"Concerns for the physical safety of people and buildings continue to permeate Washington's architectural atmosphere. Actually, 'pollute' is the more fitting verb. [O]ur responses -- defined strictly in terms of physical measures designed to protect Washington's buildings and the people in them -- are vastly out of proportion...it is almost impossible to overstate the damage being done to the beauty and symbolism of the nation's capital. The open city becomes more fortified by the week.
...Yes, there have been design successes. The stone walls that oval the Washington Monument protect it from vehicle-delivered explosives, and yet lie lightly in the land. The stretch of Pennsylvania Avenue in front of the White House remains closed to traffic but, thanks largely to the NCPC, it is much more attractive and open than it was for almost a decade after President Bill Clinton shut it in 1995.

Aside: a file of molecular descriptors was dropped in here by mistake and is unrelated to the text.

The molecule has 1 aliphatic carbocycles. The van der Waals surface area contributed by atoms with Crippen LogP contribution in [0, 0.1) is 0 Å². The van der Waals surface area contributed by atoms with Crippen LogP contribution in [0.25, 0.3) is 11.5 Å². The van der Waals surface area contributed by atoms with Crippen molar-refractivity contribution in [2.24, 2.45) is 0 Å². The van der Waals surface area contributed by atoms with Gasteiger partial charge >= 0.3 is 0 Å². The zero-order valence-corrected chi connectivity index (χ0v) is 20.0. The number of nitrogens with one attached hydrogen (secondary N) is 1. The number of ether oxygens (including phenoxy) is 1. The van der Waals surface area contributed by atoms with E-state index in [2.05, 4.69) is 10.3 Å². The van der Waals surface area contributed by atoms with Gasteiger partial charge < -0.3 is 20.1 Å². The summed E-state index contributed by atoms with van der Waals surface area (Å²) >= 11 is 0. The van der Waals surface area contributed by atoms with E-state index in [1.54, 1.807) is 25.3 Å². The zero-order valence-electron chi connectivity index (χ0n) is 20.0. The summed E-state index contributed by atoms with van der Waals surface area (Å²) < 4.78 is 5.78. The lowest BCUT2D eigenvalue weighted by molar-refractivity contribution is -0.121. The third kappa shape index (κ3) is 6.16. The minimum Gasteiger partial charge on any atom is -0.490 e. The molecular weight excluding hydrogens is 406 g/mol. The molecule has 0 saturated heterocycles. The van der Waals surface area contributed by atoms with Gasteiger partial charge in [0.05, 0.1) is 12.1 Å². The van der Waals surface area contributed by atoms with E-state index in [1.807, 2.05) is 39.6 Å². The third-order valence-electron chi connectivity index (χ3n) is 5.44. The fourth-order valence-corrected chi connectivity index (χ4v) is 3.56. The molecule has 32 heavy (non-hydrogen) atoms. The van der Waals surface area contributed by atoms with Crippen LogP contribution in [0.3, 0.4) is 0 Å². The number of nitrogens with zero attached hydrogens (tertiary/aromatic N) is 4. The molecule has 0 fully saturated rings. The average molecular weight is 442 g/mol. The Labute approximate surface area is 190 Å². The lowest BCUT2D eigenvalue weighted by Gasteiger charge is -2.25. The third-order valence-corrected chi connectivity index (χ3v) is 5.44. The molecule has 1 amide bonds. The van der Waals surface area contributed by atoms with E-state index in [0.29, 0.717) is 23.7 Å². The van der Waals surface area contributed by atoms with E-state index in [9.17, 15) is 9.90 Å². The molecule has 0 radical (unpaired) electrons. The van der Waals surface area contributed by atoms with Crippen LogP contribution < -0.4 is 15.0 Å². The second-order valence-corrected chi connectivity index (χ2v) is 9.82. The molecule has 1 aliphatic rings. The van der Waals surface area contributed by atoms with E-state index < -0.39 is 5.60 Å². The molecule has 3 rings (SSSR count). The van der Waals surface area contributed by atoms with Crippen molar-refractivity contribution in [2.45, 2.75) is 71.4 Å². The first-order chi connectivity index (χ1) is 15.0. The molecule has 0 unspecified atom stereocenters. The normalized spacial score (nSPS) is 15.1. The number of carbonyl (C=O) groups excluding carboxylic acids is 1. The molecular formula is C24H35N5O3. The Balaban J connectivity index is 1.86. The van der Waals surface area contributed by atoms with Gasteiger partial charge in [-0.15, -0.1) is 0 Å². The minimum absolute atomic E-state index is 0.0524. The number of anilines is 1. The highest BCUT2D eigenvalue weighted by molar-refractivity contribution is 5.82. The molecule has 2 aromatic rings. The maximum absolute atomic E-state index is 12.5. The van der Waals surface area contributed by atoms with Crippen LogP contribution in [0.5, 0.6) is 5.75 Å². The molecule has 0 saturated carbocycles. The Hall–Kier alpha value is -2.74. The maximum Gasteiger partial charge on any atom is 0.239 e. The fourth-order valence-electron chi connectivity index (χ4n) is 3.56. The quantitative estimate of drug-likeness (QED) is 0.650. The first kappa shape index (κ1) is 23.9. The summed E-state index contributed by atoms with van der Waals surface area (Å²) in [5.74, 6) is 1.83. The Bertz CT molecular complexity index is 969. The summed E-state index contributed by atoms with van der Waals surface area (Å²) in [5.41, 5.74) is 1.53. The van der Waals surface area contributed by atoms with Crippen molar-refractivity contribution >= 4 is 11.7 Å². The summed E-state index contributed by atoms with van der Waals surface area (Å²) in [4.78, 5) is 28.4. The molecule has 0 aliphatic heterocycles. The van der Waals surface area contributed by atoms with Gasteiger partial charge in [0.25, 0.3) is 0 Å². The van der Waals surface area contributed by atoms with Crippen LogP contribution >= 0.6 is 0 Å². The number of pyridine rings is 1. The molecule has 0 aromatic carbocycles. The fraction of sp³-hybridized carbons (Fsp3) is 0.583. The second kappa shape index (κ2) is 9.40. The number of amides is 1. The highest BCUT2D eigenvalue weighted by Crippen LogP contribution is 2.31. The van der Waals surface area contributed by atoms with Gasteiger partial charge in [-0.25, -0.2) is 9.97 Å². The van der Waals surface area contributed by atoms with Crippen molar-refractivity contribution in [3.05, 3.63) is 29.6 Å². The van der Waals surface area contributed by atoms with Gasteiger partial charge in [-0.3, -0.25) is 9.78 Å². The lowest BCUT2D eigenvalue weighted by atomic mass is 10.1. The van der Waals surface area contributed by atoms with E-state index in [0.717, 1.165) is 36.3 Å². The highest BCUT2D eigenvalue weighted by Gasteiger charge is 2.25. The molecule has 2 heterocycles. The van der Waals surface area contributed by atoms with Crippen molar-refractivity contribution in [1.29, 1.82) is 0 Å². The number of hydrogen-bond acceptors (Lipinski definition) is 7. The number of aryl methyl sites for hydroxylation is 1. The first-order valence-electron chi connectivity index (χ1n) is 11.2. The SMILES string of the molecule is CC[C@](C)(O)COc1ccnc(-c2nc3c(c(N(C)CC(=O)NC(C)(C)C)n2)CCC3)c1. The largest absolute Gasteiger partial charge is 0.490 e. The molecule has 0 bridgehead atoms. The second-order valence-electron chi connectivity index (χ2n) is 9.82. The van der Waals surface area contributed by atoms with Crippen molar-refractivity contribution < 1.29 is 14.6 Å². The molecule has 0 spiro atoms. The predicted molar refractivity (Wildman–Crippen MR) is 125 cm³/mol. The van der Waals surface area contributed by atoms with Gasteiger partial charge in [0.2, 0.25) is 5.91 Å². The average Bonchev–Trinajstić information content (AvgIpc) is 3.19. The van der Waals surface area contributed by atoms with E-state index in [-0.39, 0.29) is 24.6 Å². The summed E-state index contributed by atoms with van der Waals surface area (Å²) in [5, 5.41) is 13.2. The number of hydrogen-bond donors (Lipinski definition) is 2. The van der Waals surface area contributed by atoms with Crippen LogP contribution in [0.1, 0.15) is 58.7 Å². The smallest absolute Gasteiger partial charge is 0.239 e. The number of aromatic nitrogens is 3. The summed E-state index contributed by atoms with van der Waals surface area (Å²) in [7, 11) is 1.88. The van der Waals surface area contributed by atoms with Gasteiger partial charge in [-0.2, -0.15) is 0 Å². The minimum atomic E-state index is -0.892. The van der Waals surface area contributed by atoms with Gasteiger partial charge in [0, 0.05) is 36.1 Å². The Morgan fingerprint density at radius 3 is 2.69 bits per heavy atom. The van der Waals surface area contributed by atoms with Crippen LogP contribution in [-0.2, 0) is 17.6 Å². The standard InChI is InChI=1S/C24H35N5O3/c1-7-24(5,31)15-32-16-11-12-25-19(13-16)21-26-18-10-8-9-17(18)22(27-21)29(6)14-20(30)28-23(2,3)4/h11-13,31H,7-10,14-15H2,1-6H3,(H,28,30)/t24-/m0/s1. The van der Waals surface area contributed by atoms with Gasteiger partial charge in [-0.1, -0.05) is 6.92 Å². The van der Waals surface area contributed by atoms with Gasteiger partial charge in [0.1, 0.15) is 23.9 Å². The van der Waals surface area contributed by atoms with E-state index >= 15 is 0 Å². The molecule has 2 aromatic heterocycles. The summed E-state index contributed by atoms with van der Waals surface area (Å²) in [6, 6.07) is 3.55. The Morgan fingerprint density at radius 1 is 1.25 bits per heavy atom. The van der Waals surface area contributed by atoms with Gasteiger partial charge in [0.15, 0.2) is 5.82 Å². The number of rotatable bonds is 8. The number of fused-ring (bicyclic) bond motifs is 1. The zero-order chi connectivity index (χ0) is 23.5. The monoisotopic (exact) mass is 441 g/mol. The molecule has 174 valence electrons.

Those successes, though, are far outweighed by dramatic examples of fortification. The Capitol and its grounds are ringed by permanent bollards. The building's great west esplanade, with its nonpareil views of the Mall and Pennsylvania Avenue, remains closed to the public. South of the White House, E Street -- an important crosstown connector -- stays firmly closed to traffic."